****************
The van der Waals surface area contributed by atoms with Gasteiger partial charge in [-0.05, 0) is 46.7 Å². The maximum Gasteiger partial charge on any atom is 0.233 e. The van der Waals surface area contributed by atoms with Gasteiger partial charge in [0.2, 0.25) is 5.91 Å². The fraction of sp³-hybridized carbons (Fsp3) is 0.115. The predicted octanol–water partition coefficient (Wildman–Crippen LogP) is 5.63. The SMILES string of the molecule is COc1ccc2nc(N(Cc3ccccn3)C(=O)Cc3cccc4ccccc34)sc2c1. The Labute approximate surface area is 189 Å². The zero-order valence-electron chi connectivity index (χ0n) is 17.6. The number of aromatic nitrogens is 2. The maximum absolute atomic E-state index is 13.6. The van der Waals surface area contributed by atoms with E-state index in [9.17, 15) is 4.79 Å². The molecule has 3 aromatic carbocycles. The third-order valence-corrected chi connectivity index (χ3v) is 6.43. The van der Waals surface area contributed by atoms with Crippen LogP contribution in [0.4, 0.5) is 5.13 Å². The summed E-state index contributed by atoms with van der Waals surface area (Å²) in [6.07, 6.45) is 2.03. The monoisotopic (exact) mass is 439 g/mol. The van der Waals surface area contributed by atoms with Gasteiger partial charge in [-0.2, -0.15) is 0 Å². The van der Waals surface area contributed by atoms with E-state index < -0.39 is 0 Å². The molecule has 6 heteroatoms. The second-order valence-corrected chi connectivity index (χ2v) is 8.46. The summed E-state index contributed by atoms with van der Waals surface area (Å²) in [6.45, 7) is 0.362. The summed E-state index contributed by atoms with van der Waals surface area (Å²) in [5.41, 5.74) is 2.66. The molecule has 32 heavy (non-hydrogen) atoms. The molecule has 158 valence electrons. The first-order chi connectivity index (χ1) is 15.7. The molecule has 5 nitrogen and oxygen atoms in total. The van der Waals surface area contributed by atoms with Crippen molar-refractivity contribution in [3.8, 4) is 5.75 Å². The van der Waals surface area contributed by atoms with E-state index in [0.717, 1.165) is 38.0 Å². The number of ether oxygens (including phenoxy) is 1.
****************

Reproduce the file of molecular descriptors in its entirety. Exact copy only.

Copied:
The van der Waals surface area contributed by atoms with Gasteiger partial charge in [-0.05, 0) is 46.7 Å². The maximum Gasteiger partial charge on any atom is 0.233 e. The van der Waals surface area contributed by atoms with Gasteiger partial charge in [0.2, 0.25) is 5.91 Å². The fraction of sp³-hybridized carbons (Fsp3) is 0.115. The predicted octanol–water partition coefficient (Wildman–Crippen LogP) is 5.63. The SMILES string of the molecule is COc1ccc2nc(N(Cc3ccccn3)C(=O)Cc3cccc4ccccc34)sc2c1. The Labute approximate surface area is 189 Å². The zero-order valence-electron chi connectivity index (χ0n) is 17.6. The number of aromatic nitrogens is 2. The maximum absolute atomic E-state index is 13.6. The van der Waals surface area contributed by atoms with E-state index in [9.17, 15) is 4.79 Å². The molecule has 3 aromatic carbocycles. The third-order valence-corrected chi connectivity index (χ3v) is 6.43. The van der Waals surface area contributed by atoms with Crippen LogP contribution in [0.4, 0.5) is 5.13 Å². The summed E-state index contributed by atoms with van der Waals surface area (Å²) in [6.07, 6.45) is 2.03. The monoisotopic (exact) mass is 439 g/mol. The van der Waals surface area contributed by atoms with Gasteiger partial charge in [-0.2, -0.15) is 0 Å². The van der Waals surface area contributed by atoms with E-state index < -0.39 is 0 Å². The molecule has 6 heteroatoms. The second-order valence-corrected chi connectivity index (χ2v) is 8.46. The summed E-state index contributed by atoms with van der Waals surface area (Å²) in [6.45, 7) is 0.362. The summed E-state index contributed by atoms with van der Waals surface area (Å²) in [5.41, 5.74) is 2.66. The molecule has 32 heavy (non-hydrogen) atoms. The molecule has 158 valence electrons. The first-order chi connectivity index (χ1) is 15.7. The molecule has 5 nitrogen and oxygen atoms in total. The van der Waals surface area contributed by atoms with Crippen molar-refractivity contribution in [3.8, 4) is 5.75 Å². The van der Waals surface area contributed by atoms with E-state index in [0.717, 1.165) is 38.0 Å². The number of ether oxygens (including phenoxy) is 1.